The AHA stands in support of the Asian American community, and our hearts are with the families and loved ones of those who senselessly lost their lives in the March 17 shootings in the Atlanta area, as well as all other victims of anti-Asian hate across the nation. As humanists, our values of empathy and reason lead us to recognize the attacks on the Asian American community as ethically and morally wrong. We condemn any such behavior and stand against racism in all forms.
The March 17 Atlanta-area shootings are an abominable tragedy and come at a moment of increasing violence against the Asian American community. Six of the eight victims were working-class women of Asian descent, one of our country’s most vulnerable groups. Asian women have a history of exploitation and sexualization, dating back through a history of colonialism and re-enforced by unfair stereotypes and generalizations. These mass shootings are rooted in white supremacy, anti-Asian hate, and misogyny.
The Trump administration’s xenophobic language and attempts to divert blame onto China for the Covid-19 pandemic sparked a rise in anti-Asian hate crimes and attacks over the past year. In New York City, anti-Asian hate crimes jumped by 1,900 percent in 2020 compared to the year before. There were at least 700 incidents of anti-Asian hate in California’s Bay Area alone, including violent, sometimes fatal, attacks and robberies. Asian American elders and women are especially vulnerable within the community, and they are also the ones primarily targeted by these crimes.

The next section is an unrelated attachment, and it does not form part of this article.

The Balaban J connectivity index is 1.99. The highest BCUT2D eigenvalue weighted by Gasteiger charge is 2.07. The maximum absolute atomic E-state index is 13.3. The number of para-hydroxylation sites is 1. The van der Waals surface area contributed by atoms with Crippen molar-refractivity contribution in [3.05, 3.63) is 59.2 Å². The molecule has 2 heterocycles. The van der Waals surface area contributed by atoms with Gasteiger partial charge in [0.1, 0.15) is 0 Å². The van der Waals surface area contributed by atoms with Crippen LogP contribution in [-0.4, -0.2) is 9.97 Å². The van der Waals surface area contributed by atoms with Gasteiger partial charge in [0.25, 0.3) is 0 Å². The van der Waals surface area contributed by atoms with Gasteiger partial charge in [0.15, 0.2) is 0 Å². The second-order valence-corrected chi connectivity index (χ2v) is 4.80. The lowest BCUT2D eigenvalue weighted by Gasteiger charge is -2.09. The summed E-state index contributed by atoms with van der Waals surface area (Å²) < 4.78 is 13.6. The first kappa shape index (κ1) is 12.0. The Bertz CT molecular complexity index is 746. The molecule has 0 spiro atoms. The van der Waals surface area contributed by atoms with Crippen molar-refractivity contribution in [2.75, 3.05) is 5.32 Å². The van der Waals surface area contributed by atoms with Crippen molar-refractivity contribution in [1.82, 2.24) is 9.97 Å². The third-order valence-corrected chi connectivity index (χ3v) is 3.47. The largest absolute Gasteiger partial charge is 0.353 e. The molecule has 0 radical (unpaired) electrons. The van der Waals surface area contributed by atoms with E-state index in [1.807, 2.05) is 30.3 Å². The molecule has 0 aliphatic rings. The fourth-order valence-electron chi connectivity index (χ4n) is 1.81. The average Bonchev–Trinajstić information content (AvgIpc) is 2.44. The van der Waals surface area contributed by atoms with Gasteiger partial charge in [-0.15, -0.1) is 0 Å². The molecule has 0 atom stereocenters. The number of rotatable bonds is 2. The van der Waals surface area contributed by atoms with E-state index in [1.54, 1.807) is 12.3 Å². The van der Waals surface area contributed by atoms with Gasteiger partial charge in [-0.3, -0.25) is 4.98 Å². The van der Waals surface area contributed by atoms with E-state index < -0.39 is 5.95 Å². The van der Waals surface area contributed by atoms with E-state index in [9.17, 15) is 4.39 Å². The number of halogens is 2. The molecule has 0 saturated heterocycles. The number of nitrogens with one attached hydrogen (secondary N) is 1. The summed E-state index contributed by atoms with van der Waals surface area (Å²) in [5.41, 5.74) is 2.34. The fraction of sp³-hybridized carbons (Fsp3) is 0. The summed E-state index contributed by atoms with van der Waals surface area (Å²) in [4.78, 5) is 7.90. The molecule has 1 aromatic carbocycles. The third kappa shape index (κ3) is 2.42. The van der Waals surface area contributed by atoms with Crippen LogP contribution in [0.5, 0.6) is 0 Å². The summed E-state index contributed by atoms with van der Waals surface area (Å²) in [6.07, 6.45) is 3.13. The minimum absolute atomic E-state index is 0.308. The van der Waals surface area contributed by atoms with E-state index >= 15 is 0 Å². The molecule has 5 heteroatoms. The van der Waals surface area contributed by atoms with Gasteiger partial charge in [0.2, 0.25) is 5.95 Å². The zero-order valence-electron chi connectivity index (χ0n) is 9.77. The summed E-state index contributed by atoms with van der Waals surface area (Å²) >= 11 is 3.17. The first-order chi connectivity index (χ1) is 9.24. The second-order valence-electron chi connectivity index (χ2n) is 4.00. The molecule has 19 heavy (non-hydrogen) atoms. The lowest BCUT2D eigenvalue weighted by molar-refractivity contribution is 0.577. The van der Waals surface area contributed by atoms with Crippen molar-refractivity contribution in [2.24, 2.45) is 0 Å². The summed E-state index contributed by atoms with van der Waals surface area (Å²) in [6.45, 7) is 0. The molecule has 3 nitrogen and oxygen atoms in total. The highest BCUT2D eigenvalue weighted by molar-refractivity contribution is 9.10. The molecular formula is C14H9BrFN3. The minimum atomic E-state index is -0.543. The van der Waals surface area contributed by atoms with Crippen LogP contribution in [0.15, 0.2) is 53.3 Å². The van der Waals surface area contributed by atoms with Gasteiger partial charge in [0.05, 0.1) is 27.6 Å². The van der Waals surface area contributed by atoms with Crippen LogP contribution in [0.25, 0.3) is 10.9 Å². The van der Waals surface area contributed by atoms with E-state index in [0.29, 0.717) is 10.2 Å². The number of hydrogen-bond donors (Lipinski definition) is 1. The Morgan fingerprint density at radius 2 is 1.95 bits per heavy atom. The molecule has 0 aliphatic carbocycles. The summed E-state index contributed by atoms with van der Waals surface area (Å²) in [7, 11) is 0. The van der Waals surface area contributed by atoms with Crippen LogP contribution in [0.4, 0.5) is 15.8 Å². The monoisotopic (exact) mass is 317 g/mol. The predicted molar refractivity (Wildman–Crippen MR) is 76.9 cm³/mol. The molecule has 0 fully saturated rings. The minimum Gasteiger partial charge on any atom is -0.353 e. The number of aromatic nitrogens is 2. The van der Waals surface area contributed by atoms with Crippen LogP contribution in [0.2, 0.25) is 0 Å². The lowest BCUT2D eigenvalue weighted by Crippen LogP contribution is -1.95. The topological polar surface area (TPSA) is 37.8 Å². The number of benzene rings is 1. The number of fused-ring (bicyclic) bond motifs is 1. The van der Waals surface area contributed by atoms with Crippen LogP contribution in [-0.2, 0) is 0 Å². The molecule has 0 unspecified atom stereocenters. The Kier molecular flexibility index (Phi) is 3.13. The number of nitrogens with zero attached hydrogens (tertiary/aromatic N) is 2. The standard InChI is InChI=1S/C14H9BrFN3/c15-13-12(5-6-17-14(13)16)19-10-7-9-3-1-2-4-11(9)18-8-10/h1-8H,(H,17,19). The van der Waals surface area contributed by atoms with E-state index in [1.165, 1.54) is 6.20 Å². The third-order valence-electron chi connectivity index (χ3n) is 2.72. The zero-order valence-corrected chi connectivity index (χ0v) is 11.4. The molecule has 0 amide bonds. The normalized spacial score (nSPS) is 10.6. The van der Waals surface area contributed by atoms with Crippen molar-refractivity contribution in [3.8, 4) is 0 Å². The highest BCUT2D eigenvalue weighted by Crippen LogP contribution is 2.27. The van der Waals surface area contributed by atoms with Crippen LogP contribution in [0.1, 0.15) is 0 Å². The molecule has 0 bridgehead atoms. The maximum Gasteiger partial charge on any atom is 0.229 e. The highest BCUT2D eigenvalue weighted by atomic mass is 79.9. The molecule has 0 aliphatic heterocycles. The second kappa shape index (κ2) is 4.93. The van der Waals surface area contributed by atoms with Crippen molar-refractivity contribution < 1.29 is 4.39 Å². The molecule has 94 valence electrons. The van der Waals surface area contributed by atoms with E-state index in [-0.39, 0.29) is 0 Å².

Although we’ve seen a rise in anti-Asian hate within the past year, it is not a new phenomenon. Asian Americans have a long and complicated history that is fraught with discrimination and xenophobia. However, in large part due to the ‘model minority’ myth, racism against the Asian American community is largely diminished or brushed aside. Although recent events have hit the community hard, they have emboldened Asian Americans to step up and speak out, especially among younger generations who are tired of suffering in silence. We stand in solidarity through this fight and join their calls to address anti-Asian discrimination, xenophobia, and violence.
As humanists, it is imperative to uphold our values of ethics and empathy by supporting and amplifying the diverse voices of Asian Americans, and specifically listening to women and those most vulnerable. Countering discrimination and racism in all forms is a necessary step toward a more just and equitable future in America.